Osteoarthritis, Exercise and Physiotherapy
What is Osteoarthritis?
Osteoarthritis is a condition where joints can become painful, stiff and swollen. It is a very common condition and is likely to affect most of us, as we get older. It tends to affect older adults but can also affect younger people too.
It can affect any joint in the body, most commonly weight bearing joints such as hips, knees and feet; and joints that we tend to get a lot of use out of such as fingers.
A healthy joint has a tough coating of cartilage, which helps bone ends (joints) move freely against each other. With osteoarthritis this cartilage becomes thin and the surface becomes rough. This wear on the cartilage encourages your immune system to become more active in order to try and repair the damage, a process that can change the structure of the joint in order to allow the joint to work normally without pain or stiffness. Sometimes the repair process doesn’t work properly and these changes in the joint can cause or worsen pain, swelling or joint stiffness.
The exact cause of osteoarthritis is unknown, however there are lifestyle and genetic factors that can contribute to the condition. Lifestyle factors can include being sedentary, injury to a joint, poor diet or being overweight.
Genetic factors can include a family history of osteoarthritis, increasing age and being female.
There are some factors that you cannot control, however there are things that you do to potentially change the course of the condition.
How can I manage my symptoms?
Exercise & Physiotherapy
Exercise is an excellent way to manage symptoms of osteoarthritis and to keep yourself physically and mentally healthy. A combination of strengthening exercises, cardiovascular exercises and stretching are recommended – this does not necessarily mean that you have to join a gym, you can do these at home or outdoors for example.
In general, it is advised that you:
- aim to be physically active every day
- do strengthening activities that work all of the major muscle groups (legs, hips, abdomen, chest, shoulders and arms).
- do at least 150minutes of more vigorous activity every week.
You should also reduce the amount of time spent sitting or lying down and break up long periods of not moving with some activity.
For more information on physical activity guidelines please visit www.nhs.uk/live-well/exercise/
A Physiotherapist can assess your joint movement, strength and flexibility in order to provide advice and education on exercise, pain relief and other ways to manage your symptoms.
Being active can really you stay mobile and independent.
Graded exercise & pacing
Osteoarthritis symptoms can be variable, which means lots of people experience good days and bad days. It is important to recognise this and to try and come up with a plan to manage the ‘bad days’ as well as you can.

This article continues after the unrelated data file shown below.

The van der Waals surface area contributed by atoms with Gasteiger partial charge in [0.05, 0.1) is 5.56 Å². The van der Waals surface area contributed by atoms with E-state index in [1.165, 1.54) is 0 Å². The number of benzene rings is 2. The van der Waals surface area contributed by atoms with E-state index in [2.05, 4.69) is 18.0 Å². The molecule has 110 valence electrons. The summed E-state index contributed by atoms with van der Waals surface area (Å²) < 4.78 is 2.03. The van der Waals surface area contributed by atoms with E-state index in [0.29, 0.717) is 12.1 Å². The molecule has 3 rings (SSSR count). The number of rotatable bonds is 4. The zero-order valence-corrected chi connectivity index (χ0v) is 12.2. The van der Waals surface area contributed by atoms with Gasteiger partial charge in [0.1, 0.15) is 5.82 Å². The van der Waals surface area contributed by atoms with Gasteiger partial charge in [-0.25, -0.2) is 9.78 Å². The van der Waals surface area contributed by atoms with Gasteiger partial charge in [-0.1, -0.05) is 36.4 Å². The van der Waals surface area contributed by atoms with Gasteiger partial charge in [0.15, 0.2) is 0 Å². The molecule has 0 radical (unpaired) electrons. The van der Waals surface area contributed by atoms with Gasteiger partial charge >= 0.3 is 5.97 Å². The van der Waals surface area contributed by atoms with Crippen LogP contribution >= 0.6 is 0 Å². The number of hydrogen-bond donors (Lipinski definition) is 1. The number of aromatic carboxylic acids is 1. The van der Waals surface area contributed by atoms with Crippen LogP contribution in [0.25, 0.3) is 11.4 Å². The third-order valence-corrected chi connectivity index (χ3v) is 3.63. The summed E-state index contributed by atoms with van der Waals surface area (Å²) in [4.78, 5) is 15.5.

If you are not used to exercising, doing a small amount of exercise and building up slowly is recommended. If your joint feels particularly inflamed, then it is ok to take things easy or rest until it has settled.
Can exercise damage my joints?
Osteoarthritis is not caused by too much exercise. Research suggests that exercise can actually prevent osteoarthritis. Strong muscles support joints and exercise can increase the level of anti-inflammatory chemicals inside the joints, which can protect against cartilage loss and joint damage.
Managing your pain
This is a really important part of managing your osteoarthritis. If you are able to take them, paracetamol can be really effective as can other over the counter medications, which you can discuss with your pharmacist or GP. The most important thing when taking pain relief is to make sure you take them regularly and to take them as recommended.
In addition to medication, ice or heat can be useful in helping with pain management and joint stiffness. When using ice or heat always make sure the hot water bottle, wheat pack or ice is wrapped in toweling with sufficient layers to avoid burning. Make sure you are awake when applying ice or heat and never leave on for more than 20 minutes. If using ice, you can apply every 2-3 hours (as long as your skin temperature has returned to normal); with heat you can use 2-3 times per day.
Weight management and diet
It is important for you to maintain a healthy weight and to consume a balanced. A healthy has an impact on your bone and joint health in addition to your general health and wellbeing.
Being overweight can place additional stress on your joints and so it is likely that by maintaining a healthy body weight will help you manage your osteoarthritis and will help you move much better.
A balanced and varied diet, which includes a range of vitamins and minerals, helps maintain good bone health in a variety of ways and can help you manage osteoarthritis.
For further information about osteoarthritis, we would recommend taking a look at the following:
- Versus Arthritis: www.versusarthritis.org/
- The Chartered Society of Physiotherapy (CSP) Rehabilitation Exercises: www.csp.org.uk/public-patient/rehabilitation-exercises
- NHS: www.nhs.uk/conditions/arthritis/
NICE Guidelines Osteoarthritis: Care & Management (2020)
Versus Arthritis: About Osteoarthritis (2018)